No supply chain leader will debate the importance of supply chain talent; they know that it is critical.
Yet, we find that most companies are unaware of the current state and the criticality of immediate supply chain talent issues.
It is the dawn of a new era. Much to their chagrin, when companies go to the market to recruit, they are finding that the competition for supply chain talent has never been tougher. They simply are not able to find supply chain talent to backfill critical jobs.
In our study, we find five high-level findings that should be “stay awake issues” for the supply chain leader.
- Opportunity for Improvement. In this study, more companies rate themselves as worse than their peer group in managing supply chain talent. The ratio is 2:1. In the study, when companies were asked to self-assess their capabilities to manage supply chain talent, 17% self-rated that they perform better than their peer group while 34% reported that they do worse than their peers.
- High Turnover. There is currently a 15% turnover of supply chain employees. We believe it is increasing. In the study, 46% of companies attempt to hire from within the company and 17% fill roles primarily through recruiting talent from other companies.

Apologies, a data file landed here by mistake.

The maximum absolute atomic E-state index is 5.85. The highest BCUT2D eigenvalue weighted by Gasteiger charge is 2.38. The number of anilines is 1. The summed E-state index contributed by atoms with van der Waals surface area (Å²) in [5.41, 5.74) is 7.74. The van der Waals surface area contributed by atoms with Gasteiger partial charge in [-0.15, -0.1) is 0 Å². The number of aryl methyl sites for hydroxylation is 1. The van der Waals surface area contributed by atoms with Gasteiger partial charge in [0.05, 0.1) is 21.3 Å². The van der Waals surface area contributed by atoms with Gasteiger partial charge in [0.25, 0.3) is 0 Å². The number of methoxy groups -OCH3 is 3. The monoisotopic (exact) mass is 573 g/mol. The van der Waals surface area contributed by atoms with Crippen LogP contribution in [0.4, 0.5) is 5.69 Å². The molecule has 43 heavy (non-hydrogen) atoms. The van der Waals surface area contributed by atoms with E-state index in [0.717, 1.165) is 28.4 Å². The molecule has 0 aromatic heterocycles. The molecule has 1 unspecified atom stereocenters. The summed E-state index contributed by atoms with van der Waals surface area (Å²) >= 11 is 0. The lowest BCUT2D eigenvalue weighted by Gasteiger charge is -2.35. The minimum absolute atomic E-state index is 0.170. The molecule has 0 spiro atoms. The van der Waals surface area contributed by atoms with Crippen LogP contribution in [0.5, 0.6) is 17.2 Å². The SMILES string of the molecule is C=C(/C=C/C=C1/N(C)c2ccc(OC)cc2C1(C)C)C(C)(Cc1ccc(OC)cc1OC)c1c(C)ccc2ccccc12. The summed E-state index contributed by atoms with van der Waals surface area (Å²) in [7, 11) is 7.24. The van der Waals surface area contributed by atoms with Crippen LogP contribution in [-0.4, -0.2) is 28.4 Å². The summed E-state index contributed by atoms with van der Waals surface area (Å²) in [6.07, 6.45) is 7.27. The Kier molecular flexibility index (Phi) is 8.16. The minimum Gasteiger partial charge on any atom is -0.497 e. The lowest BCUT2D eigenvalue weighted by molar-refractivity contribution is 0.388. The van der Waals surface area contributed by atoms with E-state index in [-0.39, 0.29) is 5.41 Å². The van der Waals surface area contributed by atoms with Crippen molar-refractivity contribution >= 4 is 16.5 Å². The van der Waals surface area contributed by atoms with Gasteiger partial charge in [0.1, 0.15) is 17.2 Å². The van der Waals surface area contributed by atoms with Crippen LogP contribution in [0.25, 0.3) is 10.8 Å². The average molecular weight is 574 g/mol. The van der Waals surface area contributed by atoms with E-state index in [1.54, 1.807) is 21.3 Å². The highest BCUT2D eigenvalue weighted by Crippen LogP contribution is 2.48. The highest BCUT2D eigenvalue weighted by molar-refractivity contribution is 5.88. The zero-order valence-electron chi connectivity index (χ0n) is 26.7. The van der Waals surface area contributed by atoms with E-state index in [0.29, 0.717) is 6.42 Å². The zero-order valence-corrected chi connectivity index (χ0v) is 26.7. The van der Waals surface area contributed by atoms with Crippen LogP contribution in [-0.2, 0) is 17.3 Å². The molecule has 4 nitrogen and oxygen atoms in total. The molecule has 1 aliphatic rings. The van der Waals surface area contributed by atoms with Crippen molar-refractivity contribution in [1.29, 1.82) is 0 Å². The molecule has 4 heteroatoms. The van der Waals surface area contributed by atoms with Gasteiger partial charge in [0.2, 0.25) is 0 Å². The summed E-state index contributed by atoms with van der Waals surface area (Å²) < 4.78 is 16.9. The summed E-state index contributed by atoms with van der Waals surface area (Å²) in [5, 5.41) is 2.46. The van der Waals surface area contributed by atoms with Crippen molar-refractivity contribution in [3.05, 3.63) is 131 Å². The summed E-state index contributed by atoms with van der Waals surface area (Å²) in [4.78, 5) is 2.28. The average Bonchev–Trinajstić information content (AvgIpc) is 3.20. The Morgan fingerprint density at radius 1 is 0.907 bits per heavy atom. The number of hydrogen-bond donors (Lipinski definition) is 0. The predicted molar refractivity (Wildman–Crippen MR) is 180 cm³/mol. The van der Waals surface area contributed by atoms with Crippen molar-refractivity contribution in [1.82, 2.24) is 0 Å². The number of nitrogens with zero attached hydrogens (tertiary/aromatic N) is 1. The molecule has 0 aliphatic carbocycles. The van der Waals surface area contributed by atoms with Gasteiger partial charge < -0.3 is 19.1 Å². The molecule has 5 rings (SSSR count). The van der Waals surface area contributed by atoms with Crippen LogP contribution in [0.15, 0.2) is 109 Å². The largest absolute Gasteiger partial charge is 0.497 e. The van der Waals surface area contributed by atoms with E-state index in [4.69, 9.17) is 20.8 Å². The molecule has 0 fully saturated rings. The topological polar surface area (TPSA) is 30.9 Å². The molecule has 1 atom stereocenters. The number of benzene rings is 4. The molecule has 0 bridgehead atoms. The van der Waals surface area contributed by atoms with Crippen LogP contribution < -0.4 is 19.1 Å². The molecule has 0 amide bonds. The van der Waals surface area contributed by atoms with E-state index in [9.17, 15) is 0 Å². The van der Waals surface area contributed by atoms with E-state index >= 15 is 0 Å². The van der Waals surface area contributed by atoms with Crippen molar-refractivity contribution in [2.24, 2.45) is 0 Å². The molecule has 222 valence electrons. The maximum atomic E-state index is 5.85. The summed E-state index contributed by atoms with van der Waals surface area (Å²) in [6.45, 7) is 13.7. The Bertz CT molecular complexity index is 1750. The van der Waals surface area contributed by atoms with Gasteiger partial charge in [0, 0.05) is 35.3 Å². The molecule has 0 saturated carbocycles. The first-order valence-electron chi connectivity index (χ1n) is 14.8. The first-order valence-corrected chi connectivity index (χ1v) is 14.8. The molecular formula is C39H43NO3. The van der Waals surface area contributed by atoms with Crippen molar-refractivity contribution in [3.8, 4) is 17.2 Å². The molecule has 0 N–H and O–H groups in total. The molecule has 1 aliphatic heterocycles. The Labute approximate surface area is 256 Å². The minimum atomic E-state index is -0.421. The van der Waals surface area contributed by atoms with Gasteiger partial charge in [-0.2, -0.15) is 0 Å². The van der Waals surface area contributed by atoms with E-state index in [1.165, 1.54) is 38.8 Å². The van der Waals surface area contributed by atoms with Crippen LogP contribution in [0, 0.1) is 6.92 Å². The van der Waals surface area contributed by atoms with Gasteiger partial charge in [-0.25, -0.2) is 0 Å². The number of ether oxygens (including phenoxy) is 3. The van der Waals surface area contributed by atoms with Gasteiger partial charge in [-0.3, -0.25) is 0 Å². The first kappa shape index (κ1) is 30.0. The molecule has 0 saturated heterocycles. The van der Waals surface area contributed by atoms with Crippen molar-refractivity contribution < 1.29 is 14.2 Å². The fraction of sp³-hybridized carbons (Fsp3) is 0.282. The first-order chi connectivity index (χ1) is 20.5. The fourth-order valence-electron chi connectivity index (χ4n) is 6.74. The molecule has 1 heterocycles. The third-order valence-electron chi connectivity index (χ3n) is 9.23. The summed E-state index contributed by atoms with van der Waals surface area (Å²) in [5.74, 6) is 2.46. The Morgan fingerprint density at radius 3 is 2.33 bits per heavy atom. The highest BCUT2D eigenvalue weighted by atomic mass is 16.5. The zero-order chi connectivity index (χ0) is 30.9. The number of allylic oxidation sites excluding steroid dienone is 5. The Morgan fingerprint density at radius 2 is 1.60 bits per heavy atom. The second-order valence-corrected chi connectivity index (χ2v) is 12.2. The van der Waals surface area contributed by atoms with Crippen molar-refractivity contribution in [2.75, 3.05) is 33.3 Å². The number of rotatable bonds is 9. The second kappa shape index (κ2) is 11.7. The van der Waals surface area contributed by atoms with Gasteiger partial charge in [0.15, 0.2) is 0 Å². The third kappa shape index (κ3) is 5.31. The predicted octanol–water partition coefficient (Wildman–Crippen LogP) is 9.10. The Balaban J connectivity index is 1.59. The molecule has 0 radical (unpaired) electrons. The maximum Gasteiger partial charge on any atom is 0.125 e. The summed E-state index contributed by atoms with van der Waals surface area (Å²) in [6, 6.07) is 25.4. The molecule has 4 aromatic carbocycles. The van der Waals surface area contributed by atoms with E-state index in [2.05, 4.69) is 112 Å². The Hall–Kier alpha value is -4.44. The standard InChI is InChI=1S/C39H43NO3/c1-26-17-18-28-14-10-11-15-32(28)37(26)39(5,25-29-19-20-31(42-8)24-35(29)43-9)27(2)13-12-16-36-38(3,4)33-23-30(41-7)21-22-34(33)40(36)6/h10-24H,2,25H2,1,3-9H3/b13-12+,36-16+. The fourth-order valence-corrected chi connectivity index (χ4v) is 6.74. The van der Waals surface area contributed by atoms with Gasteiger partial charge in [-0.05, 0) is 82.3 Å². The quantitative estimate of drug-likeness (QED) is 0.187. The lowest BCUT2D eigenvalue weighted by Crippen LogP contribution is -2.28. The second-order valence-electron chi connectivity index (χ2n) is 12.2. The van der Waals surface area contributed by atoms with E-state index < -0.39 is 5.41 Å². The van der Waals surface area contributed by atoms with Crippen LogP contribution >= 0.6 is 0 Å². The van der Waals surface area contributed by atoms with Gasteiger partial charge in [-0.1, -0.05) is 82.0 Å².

- Shortage of Talent. It is not easy to fill an open position in the open market for supply chain management due to current dynamics of demand and supply. The pain is more critical. The average company in the study has four positions open for five months. The most difficult positions to fill are in the areas of planning that require both a technical mastery of technology and an organizational understanding of the business drivers.
- Stiff Competition for College Graduates. Today, there is a 6:1 demand to supply ratio for new college graduates in the supply chain field.ii Competition is intense and there is a lot of effort to attract the best and brightest.
- Working on the Right Stuff? The current focus is on recruiting college graduates and high-performing talent. Less attention is being given to middle management where the shortage is the highest (see figure 2). Only 23% of companies responding to the study have a planned cross-functional training program for existing employees. This study points out the need for cross-functional skill development for mid-management supply chain leaders.
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